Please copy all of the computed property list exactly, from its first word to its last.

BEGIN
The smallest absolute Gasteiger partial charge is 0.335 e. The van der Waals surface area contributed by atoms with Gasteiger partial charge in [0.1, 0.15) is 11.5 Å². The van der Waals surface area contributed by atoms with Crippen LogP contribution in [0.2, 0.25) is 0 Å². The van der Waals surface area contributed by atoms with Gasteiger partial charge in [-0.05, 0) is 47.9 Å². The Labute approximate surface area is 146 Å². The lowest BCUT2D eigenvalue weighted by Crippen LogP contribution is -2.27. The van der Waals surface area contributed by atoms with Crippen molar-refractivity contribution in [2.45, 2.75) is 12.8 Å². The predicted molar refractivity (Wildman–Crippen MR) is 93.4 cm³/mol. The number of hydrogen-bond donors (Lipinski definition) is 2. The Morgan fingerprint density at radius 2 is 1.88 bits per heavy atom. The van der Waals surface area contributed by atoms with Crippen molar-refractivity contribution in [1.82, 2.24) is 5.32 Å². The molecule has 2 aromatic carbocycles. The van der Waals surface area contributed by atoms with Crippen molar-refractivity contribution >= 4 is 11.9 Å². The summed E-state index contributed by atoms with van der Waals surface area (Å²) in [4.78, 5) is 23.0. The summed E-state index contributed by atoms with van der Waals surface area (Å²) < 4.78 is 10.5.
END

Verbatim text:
The smallest absolute Gasteiger partial charge is 0.335 e. The van der Waals surface area contributed by atoms with Gasteiger partial charge in [0.1, 0.15) is 11.5 Å². The van der Waals surface area contributed by atoms with Crippen LogP contribution in [0.2, 0.25) is 0 Å². The van der Waals surface area contributed by atoms with Gasteiger partial charge in [-0.05, 0) is 47.9 Å². The Labute approximate surface area is 146 Å². The lowest BCUT2D eigenvalue weighted by Crippen LogP contribution is -2.27. The van der Waals surface area contributed by atoms with Crippen molar-refractivity contribution in [2.45, 2.75) is 12.8 Å². The predicted molar refractivity (Wildman–Crippen MR) is 93.4 cm³/mol. The number of hydrogen-bond donors (Lipinski definition) is 2. The Morgan fingerprint density at radius 2 is 1.88 bits per heavy atom. The van der Waals surface area contributed by atoms with Crippen molar-refractivity contribution in [1.82, 2.24) is 5.32 Å². The molecule has 2 aromatic carbocycles. The van der Waals surface area contributed by atoms with Crippen molar-refractivity contribution >= 4 is 11.9 Å². The summed E-state index contributed by atoms with van der Waals surface area (Å²) in [4.78, 5) is 23.0. The summed E-state index contributed by atoms with van der Waals surface area (Å²) < 4.78 is 10.5.